Though the original "Saints Row" was thought by many to be riding the epic crime coattails of "Grand Theft Auto," the video game's 2008 sequel did an admirable job of beginning to develop its own over-the-top identity.
THQ's Volition studio reaches its gang-warfare glory with "Saints Row: The Third" ($59.99, for the Xbox 360, PlayStation 3), a ridiculously fun and action-filled urban crime game that avoids the trap of taking itself too seriously. Sure, it's violent, gratuitous and can be offensive at times, but that's why it carries an "M" rating.
As the main character known simply as The Protagonist, you are given total control over the look and sound of your persona through an expansive character customization sequence.
The Saints, having conquered Stilwater in previous installments, have evolved into a media-savvy commercial empire with their logo appearing on everything from body spray to energy drinks.
The adrenaline rush hits quickly as you, Johnny Gat, Shaundi and a tagalong don oversized Johnny Gat masks for an attempted heist of a heavily fortified bank. Things do not go as planned, and your crew winds up in the hands of the Syndicate, whose leader offers freedom in exchange for a hefty cut in revenue.
Not wanting to become Syndicate pawns, the Saints cut loose and resettle in the Syndicate-controlled city of Steelport. The gang first sets up a crib in Shaundi's old apartment, but don't worry, within a few missions you will be admiring a breathtaking view of the city from a roomy penthouse apartment suite with an attached heliport.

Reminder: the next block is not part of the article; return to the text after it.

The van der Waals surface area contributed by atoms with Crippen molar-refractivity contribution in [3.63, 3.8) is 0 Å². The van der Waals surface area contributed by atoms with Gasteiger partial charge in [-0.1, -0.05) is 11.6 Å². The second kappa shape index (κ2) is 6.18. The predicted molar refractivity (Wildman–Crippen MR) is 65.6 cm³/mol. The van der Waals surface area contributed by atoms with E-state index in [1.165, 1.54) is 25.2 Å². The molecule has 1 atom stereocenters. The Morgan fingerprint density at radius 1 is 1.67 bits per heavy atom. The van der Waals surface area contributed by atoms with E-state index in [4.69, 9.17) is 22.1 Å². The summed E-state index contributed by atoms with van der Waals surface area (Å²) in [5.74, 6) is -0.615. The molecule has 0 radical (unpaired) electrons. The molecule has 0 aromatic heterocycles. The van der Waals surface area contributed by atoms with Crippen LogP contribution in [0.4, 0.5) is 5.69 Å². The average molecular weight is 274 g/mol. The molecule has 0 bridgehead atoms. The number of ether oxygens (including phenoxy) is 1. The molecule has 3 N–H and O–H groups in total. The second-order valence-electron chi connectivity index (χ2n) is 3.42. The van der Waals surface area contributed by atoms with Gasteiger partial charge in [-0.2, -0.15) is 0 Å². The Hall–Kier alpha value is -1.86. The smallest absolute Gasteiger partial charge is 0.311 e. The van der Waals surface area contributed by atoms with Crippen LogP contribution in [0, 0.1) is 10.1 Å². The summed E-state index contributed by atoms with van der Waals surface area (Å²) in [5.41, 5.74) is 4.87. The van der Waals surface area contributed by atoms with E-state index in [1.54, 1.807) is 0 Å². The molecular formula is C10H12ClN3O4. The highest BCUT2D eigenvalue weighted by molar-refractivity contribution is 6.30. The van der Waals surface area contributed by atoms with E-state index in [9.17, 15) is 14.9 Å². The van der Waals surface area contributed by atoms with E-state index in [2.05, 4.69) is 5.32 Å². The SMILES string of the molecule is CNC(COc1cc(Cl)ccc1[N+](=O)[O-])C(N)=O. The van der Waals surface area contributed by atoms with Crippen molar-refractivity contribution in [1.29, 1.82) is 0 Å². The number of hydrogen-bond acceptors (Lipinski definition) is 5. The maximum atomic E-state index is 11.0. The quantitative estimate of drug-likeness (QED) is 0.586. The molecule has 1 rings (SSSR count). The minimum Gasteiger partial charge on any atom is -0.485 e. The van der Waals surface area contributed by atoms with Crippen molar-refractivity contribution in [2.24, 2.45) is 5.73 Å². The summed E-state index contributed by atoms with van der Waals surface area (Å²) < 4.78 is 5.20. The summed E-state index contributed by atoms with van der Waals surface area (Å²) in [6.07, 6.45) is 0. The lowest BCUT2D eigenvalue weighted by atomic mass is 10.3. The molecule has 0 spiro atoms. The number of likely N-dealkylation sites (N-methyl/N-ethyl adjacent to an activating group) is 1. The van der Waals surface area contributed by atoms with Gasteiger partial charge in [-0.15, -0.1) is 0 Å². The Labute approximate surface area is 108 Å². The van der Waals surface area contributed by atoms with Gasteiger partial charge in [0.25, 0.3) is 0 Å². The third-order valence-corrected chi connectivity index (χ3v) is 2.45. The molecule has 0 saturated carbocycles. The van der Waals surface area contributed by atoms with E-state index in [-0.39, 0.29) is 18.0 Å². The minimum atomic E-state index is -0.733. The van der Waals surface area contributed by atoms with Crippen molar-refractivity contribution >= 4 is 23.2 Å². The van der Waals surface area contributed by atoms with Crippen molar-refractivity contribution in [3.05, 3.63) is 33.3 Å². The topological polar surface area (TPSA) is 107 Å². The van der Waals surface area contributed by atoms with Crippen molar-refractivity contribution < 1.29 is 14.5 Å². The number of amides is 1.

Completing missions earns both respect and money, and you also can build your hourly income by buying real estate and businesses. And there are plenty of cool weapons, vehicle upgrades and custom clothing on which to spend that newfound cash.
"Saints Row: The Third" provides a wide-open playground in which to explore, inflict mayhem and, of course, carjack. As with the "Grand Theft Auto" titles, half of the game's fun is jacking a sweet ride, speeding around town with the stereo blaring and bringing it back to your garage for customization.
Most of the primary missions are downright intense. The excitement peaks when you are getting chased by numerous cop cars, being fired upon by attack choppers and catching gunfire from competing gang members.
Many of the added side missions tap into the game's lighter side.
The goal of insurance fraud is to dive in front of numerous passing vehicles and inflict personal damage in the hope of gathering settlement cash. In another bizarre minigame, The Protagonist finds himself in the middle of a Japanese-style game show hosted by sarcastic emcees with the goal of attacking mascots and escaping a maze.
Primary and side missions can be accessed using your smartphone, which acts as a central organizing tool and allows you to call on your growing cadre of homies.
My favorite is a purple hat wearing pimp named Zimos, who sings his Auto-Tuned dialogue using a gold microphone held up to his tracheotomy. (And yes, he still smokes from that same hole.) You'd think the gimmick would quickly wear thin, but missions after meeting him, I still found myself laughing at an occasional Zimos line while firing shoulder missiles at helicopters attacking a cargo ship.
There even is a "Hangover" type moment in which you have to drive around with an annoyed tiger sitting in the passenger seat, a test of your bravery by one of your homies.
The game offers a well-constructed co-op mode, allowing players to tackle the story line with an online partner, and a gratuitous take on first-person shooters' hoard modes, which is easily skipped.
The cops' behavior can be puzzling at times. Officers will get involved if they see you killing someone, but you can often blatantly cut off an officer or inflict major property damage without the risk of a chase.
It also would be nice to have a little more freedom to explore inside some of the more interesting buildings.
But "Saints Row: The Third" is an outrageous romp that should, with occasional trips off the beaten path, provide a solid 20 to 30 hours of entertainment.
Three-and-a-half stars out of four.